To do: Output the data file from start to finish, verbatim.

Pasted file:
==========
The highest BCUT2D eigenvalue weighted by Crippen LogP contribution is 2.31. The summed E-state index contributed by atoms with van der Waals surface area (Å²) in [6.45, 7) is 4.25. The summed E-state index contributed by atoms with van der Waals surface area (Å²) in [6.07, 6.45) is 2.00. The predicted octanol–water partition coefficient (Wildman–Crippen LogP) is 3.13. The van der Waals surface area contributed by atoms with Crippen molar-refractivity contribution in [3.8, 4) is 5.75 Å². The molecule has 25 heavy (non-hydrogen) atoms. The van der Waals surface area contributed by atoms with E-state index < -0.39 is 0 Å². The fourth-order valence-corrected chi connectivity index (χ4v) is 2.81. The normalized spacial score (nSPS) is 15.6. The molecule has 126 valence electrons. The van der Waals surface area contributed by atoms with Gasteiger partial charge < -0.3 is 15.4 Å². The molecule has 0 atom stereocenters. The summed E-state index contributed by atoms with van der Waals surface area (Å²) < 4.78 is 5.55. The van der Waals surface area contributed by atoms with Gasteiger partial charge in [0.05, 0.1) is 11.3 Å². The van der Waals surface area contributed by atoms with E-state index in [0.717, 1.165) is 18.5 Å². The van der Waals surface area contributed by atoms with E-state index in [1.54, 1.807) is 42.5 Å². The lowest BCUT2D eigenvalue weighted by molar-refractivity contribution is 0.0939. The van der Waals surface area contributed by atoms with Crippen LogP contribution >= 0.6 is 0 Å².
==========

The highest BCUT2D eigenvalue weighted by Crippen LogP contribution is 2.31. The summed E-state index contributed by atoms with van der Waals surface area (Å²) in [6.45, 7) is 4.25. The summed E-state index contributed by atoms with van der Waals surface area (Å²) in [6.07, 6.45) is 2.00. The predicted octanol–water partition coefficient (Wildman–Crippen LogP) is 3.13. The van der Waals surface area contributed by atoms with Crippen molar-refractivity contribution in [3.8, 4) is 5.75 Å². The molecule has 25 heavy (non-hydrogen) atoms. The van der Waals surface area contributed by atoms with E-state index < -0.39 is 0 Å². The fourth-order valence-corrected chi connectivity index (χ4v) is 2.81. The normalized spacial score (nSPS) is 15.6. The molecule has 126 valence electrons. The van der Waals surface area contributed by atoms with Gasteiger partial charge < -0.3 is 15.4 Å². The molecule has 0 atom stereocenters. The summed E-state index contributed by atoms with van der Waals surface area (Å²) < 4.78 is 5.55. The van der Waals surface area contributed by atoms with Gasteiger partial charge in [0.05, 0.1) is 11.3 Å². The van der Waals surface area contributed by atoms with E-state index in [0.717, 1.165) is 18.5 Å². The van der Waals surface area contributed by atoms with E-state index in [1.54, 1.807) is 42.5 Å². The lowest BCUT2D eigenvalue weighted by molar-refractivity contribution is 0.0939. The van der Waals surface area contributed by atoms with Crippen LogP contribution >= 0.6 is 0 Å².